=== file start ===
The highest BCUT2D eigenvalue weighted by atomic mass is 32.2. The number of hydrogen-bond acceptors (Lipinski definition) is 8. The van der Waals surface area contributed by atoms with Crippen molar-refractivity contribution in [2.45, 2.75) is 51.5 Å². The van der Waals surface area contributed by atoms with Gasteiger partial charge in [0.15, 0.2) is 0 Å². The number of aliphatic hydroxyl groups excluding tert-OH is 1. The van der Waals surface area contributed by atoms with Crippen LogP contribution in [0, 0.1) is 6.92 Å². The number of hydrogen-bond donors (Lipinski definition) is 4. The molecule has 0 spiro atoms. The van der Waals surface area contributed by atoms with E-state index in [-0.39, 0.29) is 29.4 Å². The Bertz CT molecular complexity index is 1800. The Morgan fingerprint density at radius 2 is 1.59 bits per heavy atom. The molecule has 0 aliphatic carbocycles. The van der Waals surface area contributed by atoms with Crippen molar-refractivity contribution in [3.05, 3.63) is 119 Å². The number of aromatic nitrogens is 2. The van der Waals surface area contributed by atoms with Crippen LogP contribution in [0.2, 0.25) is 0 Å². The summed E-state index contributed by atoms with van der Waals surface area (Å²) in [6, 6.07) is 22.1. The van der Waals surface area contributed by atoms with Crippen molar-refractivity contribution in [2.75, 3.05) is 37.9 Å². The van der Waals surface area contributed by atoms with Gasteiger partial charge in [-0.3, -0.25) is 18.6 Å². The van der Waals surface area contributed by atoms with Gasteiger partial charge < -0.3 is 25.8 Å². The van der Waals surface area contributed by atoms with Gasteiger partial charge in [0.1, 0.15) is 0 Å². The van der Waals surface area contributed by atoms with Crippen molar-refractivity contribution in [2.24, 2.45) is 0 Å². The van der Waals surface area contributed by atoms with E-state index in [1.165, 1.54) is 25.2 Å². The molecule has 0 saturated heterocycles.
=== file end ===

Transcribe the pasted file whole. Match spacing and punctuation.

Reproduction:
The highest BCUT2D eigenvalue weighted by atomic mass is 32.2. The number of hydrogen-bond acceptors (Lipinski definition) is 8. The van der Waals surface area contributed by atoms with Crippen molar-refractivity contribution in [2.45, 2.75) is 51.5 Å². The van der Waals surface area contributed by atoms with Gasteiger partial charge in [0.15, 0.2) is 0 Å². The number of aliphatic hydroxyl groups excluding tert-OH is 1. The van der Waals surface area contributed by atoms with Crippen LogP contribution in [0, 0.1) is 6.92 Å². The number of hydrogen-bond donors (Lipinski definition) is 4. The molecule has 0 spiro atoms. The van der Waals surface area contributed by atoms with E-state index in [-0.39, 0.29) is 29.4 Å². The Bertz CT molecular complexity index is 1800. The Morgan fingerprint density at radius 2 is 1.59 bits per heavy atom. The molecule has 0 aliphatic carbocycles. The van der Waals surface area contributed by atoms with Crippen molar-refractivity contribution in [3.05, 3.63) is 119 Å². The number of aromatic nitrogens is 2. The van der Waals surface area contributed by atoms with Crippen LogP contribution in [0.2, 0.25) is 0 Å². The summed E-state index contributed by atoms with van der Waals surface area (Å²) in [6, 6.07) is 22.1. The van der Waals surface area contributed by atoms with Crippen molar-refractivity contribution in [2.75, 3.05) is 37.9 Å². The van der Waals surface area contributed by atoms with Gasteiger partial charge in [-0.3, -0.25) is 18.6 Å². The van der Waals surface area contributed by atoms with Gasteiger partial charge < -0.3 is 25.8 Å². The van der Waals surface area contributed by atoms with Gasteiger partial charge in [0.1, 0.15) is 0 Å². The van der Waals surface area contributed by atoms with Crippen molar-refractivity contribution in [2.24, 2.45) is 0 Å². The van der Waals surface area contributed by atoms with E-state index in [1.165, 1.54) is 25.2 Å². The molecule has 0 saturated heterocycles.